1. Children copy what they see so you have to let your child see you reading books. This can take some effort as they need to see you reading for pleasure and talking about books on a regular basis (an annual read on your summer holiday won’t suffice!) If reading is part of your life, it will become part of theirs too.
2. Read to your child. Build in 5 or 10 minutes each day to read to your child. Choose a book you both want to read so you can enjoy talking about the characters and making predictions about what might happen next. You can start to get a feel for the books your child really likes, this makes it easier to recommend books and for them to start to trust your book choices.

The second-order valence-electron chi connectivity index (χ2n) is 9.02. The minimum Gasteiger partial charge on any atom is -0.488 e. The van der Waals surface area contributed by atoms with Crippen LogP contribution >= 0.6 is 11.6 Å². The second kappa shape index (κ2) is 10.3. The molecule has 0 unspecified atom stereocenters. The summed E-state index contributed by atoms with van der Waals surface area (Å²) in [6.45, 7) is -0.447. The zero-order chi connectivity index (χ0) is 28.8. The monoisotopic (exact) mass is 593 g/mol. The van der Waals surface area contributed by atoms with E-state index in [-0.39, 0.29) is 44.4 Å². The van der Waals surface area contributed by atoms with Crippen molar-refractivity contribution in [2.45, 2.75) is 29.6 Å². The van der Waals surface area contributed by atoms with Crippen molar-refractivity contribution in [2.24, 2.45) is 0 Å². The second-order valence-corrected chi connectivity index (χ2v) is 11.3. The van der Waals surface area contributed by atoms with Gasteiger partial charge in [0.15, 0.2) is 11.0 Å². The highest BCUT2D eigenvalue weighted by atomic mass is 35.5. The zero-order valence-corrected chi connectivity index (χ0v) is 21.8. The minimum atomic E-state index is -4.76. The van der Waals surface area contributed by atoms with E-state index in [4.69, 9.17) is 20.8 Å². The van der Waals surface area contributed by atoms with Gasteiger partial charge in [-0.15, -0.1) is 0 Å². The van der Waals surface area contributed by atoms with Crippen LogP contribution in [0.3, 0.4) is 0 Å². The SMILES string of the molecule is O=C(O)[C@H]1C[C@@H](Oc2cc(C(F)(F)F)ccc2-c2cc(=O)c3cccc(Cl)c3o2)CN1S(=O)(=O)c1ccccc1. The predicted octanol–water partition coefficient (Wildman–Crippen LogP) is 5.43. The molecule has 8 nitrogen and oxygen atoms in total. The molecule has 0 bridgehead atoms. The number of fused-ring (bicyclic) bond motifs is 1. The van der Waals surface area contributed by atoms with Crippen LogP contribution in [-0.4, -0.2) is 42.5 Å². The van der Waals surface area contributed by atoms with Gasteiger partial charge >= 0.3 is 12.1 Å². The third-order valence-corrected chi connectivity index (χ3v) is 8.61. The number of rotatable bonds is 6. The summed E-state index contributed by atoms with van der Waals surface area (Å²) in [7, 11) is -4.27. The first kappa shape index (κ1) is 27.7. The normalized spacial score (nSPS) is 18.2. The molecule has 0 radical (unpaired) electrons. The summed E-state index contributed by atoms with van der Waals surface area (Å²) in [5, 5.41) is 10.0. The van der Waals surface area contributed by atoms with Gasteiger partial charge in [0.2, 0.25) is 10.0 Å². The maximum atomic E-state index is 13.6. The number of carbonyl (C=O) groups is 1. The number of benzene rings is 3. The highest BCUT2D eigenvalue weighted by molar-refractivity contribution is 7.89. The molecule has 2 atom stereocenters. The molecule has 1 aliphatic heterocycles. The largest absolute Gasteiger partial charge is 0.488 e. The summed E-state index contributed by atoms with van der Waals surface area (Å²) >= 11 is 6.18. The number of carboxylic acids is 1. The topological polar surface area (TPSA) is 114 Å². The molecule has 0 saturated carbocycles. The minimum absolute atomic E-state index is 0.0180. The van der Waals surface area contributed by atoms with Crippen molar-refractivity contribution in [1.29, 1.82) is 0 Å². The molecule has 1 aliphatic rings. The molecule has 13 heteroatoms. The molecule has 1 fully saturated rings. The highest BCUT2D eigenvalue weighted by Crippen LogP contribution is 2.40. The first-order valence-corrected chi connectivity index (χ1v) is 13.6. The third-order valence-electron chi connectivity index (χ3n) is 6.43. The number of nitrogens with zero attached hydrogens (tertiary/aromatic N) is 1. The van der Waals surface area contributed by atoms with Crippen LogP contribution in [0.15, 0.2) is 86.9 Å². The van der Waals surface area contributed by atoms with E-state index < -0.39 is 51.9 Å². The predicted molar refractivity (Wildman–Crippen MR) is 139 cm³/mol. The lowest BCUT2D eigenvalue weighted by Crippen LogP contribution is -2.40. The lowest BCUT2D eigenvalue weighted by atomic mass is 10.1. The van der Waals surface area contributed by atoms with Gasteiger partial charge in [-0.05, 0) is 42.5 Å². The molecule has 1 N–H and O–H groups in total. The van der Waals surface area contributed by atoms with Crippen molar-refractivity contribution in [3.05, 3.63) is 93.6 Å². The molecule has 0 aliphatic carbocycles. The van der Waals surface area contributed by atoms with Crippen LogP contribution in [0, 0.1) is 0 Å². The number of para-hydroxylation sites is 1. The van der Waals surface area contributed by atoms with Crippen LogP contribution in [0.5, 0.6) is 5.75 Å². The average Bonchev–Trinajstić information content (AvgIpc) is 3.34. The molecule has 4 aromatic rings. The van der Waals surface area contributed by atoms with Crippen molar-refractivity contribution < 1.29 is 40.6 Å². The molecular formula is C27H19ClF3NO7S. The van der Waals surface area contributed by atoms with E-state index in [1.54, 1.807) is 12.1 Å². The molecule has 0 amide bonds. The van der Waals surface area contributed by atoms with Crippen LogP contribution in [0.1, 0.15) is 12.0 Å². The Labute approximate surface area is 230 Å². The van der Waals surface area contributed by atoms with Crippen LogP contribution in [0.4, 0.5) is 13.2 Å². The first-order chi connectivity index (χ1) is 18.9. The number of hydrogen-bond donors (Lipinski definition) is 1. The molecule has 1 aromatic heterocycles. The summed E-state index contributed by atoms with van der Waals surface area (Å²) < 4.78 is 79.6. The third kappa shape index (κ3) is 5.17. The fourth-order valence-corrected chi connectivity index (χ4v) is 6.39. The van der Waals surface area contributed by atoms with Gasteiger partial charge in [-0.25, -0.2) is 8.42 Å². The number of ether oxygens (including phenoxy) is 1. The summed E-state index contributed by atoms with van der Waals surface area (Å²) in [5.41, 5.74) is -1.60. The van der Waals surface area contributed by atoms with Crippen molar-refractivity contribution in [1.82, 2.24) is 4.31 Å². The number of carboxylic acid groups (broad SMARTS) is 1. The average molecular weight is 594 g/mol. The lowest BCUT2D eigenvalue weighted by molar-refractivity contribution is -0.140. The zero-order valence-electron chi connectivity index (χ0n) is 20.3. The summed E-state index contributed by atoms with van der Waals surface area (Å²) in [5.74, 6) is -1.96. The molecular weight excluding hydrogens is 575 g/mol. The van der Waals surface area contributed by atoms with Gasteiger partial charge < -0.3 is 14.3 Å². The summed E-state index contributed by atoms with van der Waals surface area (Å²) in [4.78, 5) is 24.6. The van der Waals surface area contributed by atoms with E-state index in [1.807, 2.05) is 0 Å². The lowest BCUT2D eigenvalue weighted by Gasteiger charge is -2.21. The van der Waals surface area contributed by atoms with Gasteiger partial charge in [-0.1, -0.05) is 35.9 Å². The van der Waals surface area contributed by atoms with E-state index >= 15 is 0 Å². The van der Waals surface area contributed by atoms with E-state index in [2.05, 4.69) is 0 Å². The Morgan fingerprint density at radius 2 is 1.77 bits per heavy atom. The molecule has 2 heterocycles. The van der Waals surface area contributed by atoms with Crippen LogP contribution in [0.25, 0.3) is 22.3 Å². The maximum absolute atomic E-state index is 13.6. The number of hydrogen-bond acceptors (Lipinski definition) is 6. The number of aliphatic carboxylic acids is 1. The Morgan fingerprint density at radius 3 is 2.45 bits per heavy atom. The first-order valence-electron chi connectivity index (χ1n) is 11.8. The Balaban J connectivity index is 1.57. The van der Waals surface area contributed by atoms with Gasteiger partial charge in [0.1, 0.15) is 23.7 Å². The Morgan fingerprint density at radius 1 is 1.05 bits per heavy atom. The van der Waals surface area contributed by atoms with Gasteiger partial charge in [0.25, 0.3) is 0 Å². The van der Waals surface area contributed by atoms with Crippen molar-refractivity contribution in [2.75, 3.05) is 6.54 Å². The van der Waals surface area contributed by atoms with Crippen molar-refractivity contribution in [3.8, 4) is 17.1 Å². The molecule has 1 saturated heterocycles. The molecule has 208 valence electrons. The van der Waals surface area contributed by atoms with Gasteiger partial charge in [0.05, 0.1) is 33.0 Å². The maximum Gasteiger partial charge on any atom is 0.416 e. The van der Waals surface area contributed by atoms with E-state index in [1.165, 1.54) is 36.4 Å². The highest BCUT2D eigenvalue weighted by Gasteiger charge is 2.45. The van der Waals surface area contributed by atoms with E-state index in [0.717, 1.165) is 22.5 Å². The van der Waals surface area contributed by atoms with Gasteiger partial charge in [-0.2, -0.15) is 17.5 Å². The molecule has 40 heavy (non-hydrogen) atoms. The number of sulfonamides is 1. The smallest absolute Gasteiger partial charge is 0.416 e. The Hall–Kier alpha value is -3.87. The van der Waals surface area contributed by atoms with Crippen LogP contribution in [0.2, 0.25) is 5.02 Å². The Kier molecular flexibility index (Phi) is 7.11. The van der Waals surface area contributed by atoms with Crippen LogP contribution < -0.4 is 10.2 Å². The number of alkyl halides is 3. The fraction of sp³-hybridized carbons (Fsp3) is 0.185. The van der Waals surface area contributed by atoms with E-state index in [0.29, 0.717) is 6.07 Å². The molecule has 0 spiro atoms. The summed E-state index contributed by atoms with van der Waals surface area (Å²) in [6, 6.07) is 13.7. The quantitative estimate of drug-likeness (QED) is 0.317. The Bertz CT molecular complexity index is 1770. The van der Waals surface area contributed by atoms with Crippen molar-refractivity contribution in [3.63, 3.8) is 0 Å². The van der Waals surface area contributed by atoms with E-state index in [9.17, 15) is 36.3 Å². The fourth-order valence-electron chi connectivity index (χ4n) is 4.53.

3. Read books that your child is reading or might like to read. You can then talk to them about characters and bond over favourite scenes. They will begin to see that talking about stories and books is an enjoyable thing to do. Value all the books your child chooses equally, don’t be tempted to only see the classics or challenging texts as worthwhile reads. When you know and respect each other’s tastes, you can trust each other’s recommendations.
4. Listen to audiobooks. If you are on the school run or ferrying children to after-school activities, choose a story to listen to on the way. This will be something you can enjoy and talk about together. It may also get them interested in particular authors or genres.
5. Create a ‘book nook.’ This should be a quiet, cosy and appealing area of the house designated for reading. It should be somewhere they want to spend time in and a place they relax and unwind with a book